We went to the rose garden, and unfortunately on Mondays it is closed for maintenance. But we still were able to sit on a bench around the perimeter and enjoy a break for yerba mate and dulce de leche pastries. We chatted about his life in BsAs, in Paris, and New York. We passed the mate gourd around like the locals do.
From there, we also went to a bridge over Libertore Avenue in Recoleta and it was a great view of the boulevard and that part of the city. After we said our goodbyes at the end of the tour, our guide suggested some places close by for lunch. We went with his recommendation of the best burgers in BsAs which was close enough to the apartment that we could nap right after we ate and rest from the eventful day. The burgers were juicy, and I even got a Quilmes, the Argentinian beer, which was super refreshing after a bike ride. 

For dinner, we went to  a local parrilla that a blog recommended in our area. It was not as fancy as the first parrilla we went to, but it was also not as casual and family-owned like the second one we had been to. It was just in the middle and I can say, with experience now, I much prefer the food and the atmosphere from the quaint family-owned parrilla. However, at this parrilla, we ordered a bottle of wine to go with our grilled meat and we saw the penguin jugs on the wall. We asked if we could have it served out of one of the penguins, and our server happily cleaned one out for us, just so we could have that experience. Of the two pieces of meat that we ordered, I really loved the rump roast. It was tender and juicy and had a delicious char from the grill on the edges. There was just enough fat to give it flavor like the Brazilian cut of meat called picanha. 
For dessert that night, we still had room for some ice cream! Every one says you have to try the ice cream here because it is more like gelato. We ordered two waffle cones, mine had almond gelato and S ordered tiramisu and mint. It was a delicious treat, but the owner and his family that worked in the shop were so nice that they made it a place to remember. Even if they didn't speak English and our Spanish was terrible, he taught us what they call a waffle cone, and joked with us that in English, it's called a cucurucho too.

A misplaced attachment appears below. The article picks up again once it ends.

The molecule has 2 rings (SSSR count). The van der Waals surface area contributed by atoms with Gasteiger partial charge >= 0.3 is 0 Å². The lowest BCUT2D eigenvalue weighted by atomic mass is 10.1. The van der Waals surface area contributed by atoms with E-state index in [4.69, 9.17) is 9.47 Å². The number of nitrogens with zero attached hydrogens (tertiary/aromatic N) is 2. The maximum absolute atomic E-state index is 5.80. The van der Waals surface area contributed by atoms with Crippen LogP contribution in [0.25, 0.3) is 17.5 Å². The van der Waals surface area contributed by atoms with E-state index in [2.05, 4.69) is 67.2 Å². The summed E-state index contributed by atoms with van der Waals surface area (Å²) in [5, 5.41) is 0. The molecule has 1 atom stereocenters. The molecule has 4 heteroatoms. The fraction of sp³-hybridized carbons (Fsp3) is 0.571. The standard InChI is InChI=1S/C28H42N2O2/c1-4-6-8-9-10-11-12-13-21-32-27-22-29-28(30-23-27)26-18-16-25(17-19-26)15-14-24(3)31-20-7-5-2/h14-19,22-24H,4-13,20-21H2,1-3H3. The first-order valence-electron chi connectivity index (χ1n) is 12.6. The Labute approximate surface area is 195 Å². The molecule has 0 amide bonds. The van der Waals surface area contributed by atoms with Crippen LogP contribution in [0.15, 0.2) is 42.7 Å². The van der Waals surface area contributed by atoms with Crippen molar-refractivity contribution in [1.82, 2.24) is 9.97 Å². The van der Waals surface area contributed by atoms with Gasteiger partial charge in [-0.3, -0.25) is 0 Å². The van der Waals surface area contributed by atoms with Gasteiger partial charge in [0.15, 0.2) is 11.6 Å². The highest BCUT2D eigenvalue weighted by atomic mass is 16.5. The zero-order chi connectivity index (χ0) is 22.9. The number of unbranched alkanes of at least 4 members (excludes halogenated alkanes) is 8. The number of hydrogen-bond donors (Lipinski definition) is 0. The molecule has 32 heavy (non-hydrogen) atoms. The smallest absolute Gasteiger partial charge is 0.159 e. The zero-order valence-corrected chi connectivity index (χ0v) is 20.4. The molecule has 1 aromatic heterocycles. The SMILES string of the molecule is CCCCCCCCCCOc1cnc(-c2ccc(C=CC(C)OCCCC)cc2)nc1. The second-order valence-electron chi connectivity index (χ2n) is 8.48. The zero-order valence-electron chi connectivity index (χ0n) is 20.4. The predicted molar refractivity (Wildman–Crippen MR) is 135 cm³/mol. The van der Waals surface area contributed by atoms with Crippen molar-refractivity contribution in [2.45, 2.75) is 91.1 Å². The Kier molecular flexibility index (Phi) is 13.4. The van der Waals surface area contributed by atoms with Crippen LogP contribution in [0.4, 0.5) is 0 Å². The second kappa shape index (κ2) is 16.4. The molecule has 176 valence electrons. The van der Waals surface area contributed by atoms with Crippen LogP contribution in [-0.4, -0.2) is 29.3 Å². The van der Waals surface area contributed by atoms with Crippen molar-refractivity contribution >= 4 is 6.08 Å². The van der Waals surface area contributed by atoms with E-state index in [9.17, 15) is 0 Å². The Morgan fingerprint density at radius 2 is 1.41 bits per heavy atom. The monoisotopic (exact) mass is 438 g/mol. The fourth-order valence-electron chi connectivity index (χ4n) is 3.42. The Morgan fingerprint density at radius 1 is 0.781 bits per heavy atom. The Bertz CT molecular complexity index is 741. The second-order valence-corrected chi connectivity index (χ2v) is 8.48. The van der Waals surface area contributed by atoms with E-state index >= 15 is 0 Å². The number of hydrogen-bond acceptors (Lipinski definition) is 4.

Our last day we spent hitting up some restaurants and pastry shops that we wanted to try before we left. We had a cheese and wine tasting at Bar Du Marche, which was relaxing and delicious, and kept us dry from the rain for a few hours. We also tracked down some souvenirs for friends and family. We used this last day as an opportunity to take advantage of the tiny pastry shop below our apartment. We asked the owner what his favorite pastry was, which was a delicious croissant (medialunas) and we also got a dulche de leche sweet bun and my favorite, a lemon tart. All were good, but the lemon one was so great I wish we could take a few of those on the flight to Brazil with us!
Speaking of, we leave shortly for our flight to Brazil today. We will be at the Bento Goncalves winery for one night, and from there we will have dinner the next night in Porto Alegre with my family. After that, we go into the south of Brazil, into the countryside where my grandparents live, surrounded by vineyards and tobacco farms and we spend the rest of our trip relaxing by the pool and roaming the lands. Wi-fi in the south is not the greatest, so I don't think I will be able to post after this. So until next time! 

Monday, February 10, 2014

Buenos Aires | Day Five

Monday, February 10, 2014